By Robert Menta - 7/06/01
Olympus seems to be pushing the unit more as a digital voice recorder than as a 64MB MP3 player, but the DM-1 is a player nonetheless. This is probably a ploy to tap into a particular marketing niche of on-the-go business people more than anything else.
Several manufacturers, including all of Sensory Science's digital music portables, have enabled their products with voice-recording capabilities for a couple of years now so it's nothing new. Still, in an MP3 player market that is getting crowded manufacturers need to target their audience more finely than before to maximize sales. Olympus, a leader in the tape voice recorder market, looks to stock their product in the Staples and Office Maxx's of this country.
The Olympus DM-1 is a relatively basic player without any internal memory. Storeing music files on a 64MB Smart Media card included with the unit the player can read up to 128MB cards. File transfers are handled via a USB connection, standard now for almost all digital music players.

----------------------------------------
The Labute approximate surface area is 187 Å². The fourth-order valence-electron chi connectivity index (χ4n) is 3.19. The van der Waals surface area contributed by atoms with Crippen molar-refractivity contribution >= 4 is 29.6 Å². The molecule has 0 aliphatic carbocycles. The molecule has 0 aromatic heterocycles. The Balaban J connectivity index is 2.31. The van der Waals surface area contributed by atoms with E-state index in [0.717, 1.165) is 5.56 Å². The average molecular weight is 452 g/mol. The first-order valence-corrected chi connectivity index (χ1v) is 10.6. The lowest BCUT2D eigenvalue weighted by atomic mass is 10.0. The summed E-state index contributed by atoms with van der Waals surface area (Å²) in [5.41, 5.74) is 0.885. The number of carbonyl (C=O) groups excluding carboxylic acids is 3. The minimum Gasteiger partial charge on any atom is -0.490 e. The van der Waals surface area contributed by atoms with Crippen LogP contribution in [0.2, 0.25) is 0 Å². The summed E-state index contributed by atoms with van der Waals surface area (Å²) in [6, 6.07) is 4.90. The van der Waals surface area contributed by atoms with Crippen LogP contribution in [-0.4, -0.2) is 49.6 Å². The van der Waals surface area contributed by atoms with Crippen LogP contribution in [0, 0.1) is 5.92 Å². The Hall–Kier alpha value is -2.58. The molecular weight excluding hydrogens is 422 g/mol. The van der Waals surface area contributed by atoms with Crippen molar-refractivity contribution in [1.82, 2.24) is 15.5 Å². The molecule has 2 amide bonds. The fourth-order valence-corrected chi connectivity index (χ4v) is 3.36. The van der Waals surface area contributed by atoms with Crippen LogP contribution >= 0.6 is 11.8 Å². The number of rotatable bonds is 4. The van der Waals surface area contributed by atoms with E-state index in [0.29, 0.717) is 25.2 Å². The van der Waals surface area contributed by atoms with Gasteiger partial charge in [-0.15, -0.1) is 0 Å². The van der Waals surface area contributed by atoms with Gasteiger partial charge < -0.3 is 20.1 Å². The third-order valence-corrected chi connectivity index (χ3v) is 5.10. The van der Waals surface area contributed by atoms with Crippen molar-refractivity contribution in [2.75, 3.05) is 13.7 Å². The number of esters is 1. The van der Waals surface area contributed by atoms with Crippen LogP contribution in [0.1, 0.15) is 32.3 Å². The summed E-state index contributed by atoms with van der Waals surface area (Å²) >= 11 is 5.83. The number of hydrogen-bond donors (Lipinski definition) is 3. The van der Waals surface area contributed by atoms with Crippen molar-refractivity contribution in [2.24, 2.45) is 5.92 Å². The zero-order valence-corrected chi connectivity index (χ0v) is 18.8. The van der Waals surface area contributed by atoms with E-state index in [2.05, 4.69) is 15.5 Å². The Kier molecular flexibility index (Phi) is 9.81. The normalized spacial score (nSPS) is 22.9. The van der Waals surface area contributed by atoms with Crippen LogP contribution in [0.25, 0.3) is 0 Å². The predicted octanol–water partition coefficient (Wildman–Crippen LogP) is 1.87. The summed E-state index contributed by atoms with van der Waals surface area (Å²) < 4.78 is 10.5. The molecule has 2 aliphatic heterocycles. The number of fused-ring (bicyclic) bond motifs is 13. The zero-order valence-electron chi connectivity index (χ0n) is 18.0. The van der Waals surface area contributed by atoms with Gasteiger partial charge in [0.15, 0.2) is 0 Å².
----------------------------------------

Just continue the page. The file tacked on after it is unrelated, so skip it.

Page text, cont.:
The DM-1 plays both MP3 and WMA files, the latter another example of the adoption by the industry of Microsoft's digital format as the number two format. The Olympus DM-1 offers two voice recording modes, SP for high quality voice recordings and LP for longer recordings. Olympus claims the unit can handle 22 hours of dictation on LP mode. The company also touts the unit's built-in WOW sound system, a 3-D audio technology.
On July 2nd Olympus also announce a voice-only digital music player, the DW-90. Bundled with a USB connection and IBM's ViaVoice technology, this unit is meant for straight dictation from the road to the user's word processor making it a tool that under ideal conditions can save the executive without a secretary quite a bit of typing.
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